Mayor wants cancellation of tax declarations on Mount Data

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 BAUKO, Mountain Province  – Mayor Abraham B. Akilit wants fellow local executives in the towns hosting portions of the Mount Data National Park to work out the cancellation of tax declarations previously issued over the watershed and forest reservation in order to prevent rampant expansion of commercial vegetable farms into the undisturbed areas that would compromise the state of the remaining pine stand in the region.

Akilit said aside from cancelling the tax declaration issued over portions of the watershed, concerned local officials must also refraim from continuously issuing tax declarations over remaining portions of the reservation in order to stop the massive expansion of commercial gardens into critical portions of the national park.

“Tax declarations are not conclusive proofs of ownership to the lands that vegetable farmers are currently tilling. WE consider the issued tax declarations as void because declared forest reservations are inalienable and indisposable,” Akilit stressed.

He pointed out the effort to preserve and protect the Mount Data forest reservation should be the individual and collective efforts of residents and local officials that is why people should cooperate with the policy of non-expansion of existing commercial gardens.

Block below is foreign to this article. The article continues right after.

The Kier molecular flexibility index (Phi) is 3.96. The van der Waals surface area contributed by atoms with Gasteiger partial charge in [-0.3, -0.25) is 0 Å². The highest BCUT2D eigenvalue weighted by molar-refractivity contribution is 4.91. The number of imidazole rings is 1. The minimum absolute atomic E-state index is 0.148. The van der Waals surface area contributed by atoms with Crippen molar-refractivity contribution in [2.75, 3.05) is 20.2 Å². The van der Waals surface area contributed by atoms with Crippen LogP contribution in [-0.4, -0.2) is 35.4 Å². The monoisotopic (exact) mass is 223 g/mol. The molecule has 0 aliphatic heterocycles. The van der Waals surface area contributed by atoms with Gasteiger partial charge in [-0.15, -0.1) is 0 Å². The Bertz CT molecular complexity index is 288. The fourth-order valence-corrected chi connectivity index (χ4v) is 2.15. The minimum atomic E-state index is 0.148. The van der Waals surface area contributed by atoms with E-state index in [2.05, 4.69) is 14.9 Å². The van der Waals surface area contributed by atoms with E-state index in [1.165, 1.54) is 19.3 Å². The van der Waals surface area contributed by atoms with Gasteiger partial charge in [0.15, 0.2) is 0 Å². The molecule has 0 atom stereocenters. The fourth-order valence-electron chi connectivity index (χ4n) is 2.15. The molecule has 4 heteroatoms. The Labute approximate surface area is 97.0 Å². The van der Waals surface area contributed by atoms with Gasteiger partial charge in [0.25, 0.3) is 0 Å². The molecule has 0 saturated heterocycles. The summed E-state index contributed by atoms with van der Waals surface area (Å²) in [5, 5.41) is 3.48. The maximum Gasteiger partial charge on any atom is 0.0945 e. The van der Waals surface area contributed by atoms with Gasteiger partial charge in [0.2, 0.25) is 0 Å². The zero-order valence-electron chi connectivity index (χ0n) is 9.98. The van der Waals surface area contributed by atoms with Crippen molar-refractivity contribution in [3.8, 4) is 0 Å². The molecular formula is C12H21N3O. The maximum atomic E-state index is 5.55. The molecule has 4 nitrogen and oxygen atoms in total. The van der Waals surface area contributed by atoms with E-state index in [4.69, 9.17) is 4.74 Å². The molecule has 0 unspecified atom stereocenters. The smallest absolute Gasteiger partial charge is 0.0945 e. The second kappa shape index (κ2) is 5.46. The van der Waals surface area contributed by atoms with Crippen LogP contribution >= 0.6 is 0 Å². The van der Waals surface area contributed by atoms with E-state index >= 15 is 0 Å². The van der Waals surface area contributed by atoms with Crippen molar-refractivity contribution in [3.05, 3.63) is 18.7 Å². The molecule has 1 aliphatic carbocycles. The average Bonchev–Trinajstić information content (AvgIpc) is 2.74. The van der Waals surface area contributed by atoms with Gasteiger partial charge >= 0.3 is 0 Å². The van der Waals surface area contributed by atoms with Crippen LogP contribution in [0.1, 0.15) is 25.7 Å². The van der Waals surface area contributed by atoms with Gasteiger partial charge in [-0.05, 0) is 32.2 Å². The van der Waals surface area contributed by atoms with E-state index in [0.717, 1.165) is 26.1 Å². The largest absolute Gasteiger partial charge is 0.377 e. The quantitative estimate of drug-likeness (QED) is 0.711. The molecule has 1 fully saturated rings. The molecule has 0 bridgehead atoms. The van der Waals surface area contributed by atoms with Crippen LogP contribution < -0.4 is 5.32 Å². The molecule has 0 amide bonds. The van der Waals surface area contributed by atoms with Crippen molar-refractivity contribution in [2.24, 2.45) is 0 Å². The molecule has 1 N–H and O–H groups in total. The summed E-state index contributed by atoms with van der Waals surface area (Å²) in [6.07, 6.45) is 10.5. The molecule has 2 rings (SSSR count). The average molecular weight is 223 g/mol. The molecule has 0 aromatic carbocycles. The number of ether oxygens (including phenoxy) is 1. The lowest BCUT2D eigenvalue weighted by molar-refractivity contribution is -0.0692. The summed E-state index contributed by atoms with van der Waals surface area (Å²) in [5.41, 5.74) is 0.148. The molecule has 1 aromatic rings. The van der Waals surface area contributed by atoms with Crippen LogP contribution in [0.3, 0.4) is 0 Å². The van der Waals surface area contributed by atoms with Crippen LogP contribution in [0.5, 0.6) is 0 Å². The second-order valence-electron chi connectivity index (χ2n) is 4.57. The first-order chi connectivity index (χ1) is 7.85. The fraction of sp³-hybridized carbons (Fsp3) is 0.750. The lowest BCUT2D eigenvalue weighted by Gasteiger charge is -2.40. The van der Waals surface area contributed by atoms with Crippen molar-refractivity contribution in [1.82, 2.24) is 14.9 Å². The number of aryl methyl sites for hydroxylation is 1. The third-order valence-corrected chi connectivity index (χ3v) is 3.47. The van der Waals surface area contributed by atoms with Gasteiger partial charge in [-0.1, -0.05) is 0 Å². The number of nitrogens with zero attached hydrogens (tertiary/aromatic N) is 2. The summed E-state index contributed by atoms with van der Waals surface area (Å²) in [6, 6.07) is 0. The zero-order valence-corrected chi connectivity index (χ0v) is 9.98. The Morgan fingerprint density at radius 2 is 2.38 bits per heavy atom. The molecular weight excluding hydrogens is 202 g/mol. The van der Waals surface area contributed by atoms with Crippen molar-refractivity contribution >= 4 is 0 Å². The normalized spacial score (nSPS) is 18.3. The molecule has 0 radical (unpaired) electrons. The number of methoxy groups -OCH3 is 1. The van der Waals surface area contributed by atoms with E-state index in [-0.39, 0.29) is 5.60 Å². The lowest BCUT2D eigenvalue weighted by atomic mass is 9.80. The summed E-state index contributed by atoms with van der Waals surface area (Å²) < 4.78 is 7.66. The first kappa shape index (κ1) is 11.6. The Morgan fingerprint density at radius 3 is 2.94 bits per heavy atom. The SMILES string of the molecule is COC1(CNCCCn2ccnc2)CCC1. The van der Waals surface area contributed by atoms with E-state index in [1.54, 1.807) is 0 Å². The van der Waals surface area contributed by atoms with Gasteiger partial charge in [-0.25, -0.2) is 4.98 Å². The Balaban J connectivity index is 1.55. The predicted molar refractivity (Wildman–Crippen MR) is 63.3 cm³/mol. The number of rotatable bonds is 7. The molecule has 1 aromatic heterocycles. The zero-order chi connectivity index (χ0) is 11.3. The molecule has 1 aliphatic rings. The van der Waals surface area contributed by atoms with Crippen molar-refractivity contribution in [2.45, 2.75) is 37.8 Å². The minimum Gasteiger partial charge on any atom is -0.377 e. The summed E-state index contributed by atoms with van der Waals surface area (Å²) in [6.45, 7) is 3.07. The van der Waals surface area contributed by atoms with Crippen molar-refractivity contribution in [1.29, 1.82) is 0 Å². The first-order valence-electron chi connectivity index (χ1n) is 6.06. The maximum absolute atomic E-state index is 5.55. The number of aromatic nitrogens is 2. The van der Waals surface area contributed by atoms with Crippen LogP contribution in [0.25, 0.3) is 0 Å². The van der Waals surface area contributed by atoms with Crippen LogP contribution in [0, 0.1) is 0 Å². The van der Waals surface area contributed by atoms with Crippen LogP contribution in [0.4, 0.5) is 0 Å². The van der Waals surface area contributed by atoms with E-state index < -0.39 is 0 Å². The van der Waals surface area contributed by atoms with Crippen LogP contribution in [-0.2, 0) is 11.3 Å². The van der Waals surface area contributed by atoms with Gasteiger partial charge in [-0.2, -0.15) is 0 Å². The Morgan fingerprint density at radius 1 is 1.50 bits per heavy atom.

However, Akilit disclosed amidst standing orders to stop the expansion of commercial vegetable farms, numerous individuals from neighboring towns use mechanized units of equipment to continue ravaging the state of the watersheds and encroaching into undisturbed areas that contribute to massive forest denudation.

The over 50,000-hectare Mount Data forest reservation strands from the municipality of Tublay, Benguet up to the capital town of Bontoc in Mountain Province and serves as the headwaters of four major river systems, the Agno, Chico, Abra and Magat rivers, that serve as the major source of abundant water for agriculture, domestic, irrigation, power generation and industrial purposes.

Akilit, who was the former regional manager of the Cordillera office of the National Irrigation Administration (NIA-CAR), said the preservation and protection of the watersheds has been his long standing advocacy because people must value the benefits of a good state of environment for the benefit of the present and future generations.

According to him, concerned government agencies and local governments hosting watersheds must strictly enforce environmental laws in order to prevent massive encroachments to undisturbed portions of the watersheds in their places so that they will continue to enjoy having a good state of the environment.

Bauko is situated at the top most portion of the Mount Data watershed and hosts over 18,000 hectares in land area and is comprised of 22 barangays.

Akilit appealed to local residents living in communities located within the watershed to heed the call of non-expansion of their commercial vegetable farms because any act to contribute in the destruction of the environment by encroaching into the undisturbed watershed will be dealt with accordingly.

“We hope that we were able to send the message to our constituents and the residents of our neighboring towns that we mean business in the implementation of our environmental laws. We will not tolerate the destruction of our remaining forests,” Akilit said. By Dexter A. See

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